Throughout the Star Wars films, books, comics, and television shows, various characters have struggled with both the dark and the light elements of the Force. The Jedi are not the only ones attempting to understand and harness it. Enter the Sith. In yogic philosophy, there are Yamas and Niyamas the yogi must observe and live by. The Yamas guide the yogi to become more self-aware and to let go and transform negative energy to find peace. When considering the practices of the Jedi, one of the yamas immediately comes to mind – aparigraha. Aparigraha is the last Yama in Patanjali’s Eight Limbs of Yoga. It translates to non-greed and non-attachment. For the Jedi, this is a necessary practice to serve others and detach from possessions and avoid the fears associated with loss and jealousy. Master Yoda says, “The fear of loss is a path to the dark side. Fear leads to anger, anger leads to hate, hate leads to suffering.” This is one reason the Jedi Order does not allow Jedi to marry. Anakin Skywalker struggles with non-attachment several times throughout his trainings as a Jedi. For one, he is pained by the loss of his mother, which leads to anger, destruction, and death. As Anakin allows that anger to feed his actions, he moves further away from finding inner peace. He allows dreams and fears to dictate his actions, which ends up consuming him so much that his biggest fear, the loss of his wife Padme, happens even before her death. This inability to reconcile his emotions with the teachings of the Jedi (specifically, non-attachment) is what leads him to the dark side as he becomes Darth Vader.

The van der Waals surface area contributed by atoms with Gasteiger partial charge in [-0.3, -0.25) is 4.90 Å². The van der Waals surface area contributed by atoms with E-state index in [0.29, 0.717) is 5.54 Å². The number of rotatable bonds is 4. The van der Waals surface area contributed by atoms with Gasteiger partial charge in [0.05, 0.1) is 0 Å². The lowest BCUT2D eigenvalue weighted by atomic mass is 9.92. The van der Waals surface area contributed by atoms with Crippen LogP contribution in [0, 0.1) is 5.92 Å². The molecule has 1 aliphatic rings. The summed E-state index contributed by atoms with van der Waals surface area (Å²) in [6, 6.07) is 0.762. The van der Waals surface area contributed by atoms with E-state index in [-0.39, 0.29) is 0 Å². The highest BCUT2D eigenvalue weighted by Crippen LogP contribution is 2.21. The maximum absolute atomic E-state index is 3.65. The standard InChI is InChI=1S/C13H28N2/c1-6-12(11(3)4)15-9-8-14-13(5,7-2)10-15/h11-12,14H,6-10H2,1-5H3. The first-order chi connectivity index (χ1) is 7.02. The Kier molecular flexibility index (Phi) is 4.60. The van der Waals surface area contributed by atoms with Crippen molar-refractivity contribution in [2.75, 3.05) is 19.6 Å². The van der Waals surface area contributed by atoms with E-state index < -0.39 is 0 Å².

Finally, I think it’s important to note that even George Lucas drew a comparison between the yoga and the Star Wars university in the 1980s!
From “Revenge of the Jedi” Story Conference Transcript, July 13 to July 17, 1981 with series creator George Lucas, writer Lawrence Kasdan, director Richard Marquand and producer Howard Kazanjian.
Kasdan: The Force was available to anyone who could hook into it?
Lucas: Yes, everybody can do it.
Kasdan: Not just the Jedi?
Lucas: It’s just the Jedi who take the time to do it.
Marquand: They use it as a technique.
Lucas: Like yoga. If you want to take the time to do it, you can do it; but the ones that really want to do it are the ones who are into that kind of thing…
Whether you are a jedi or a yogi, focus on the light! Be the light. Keep practicing. Learn to let go. And on this extra special day,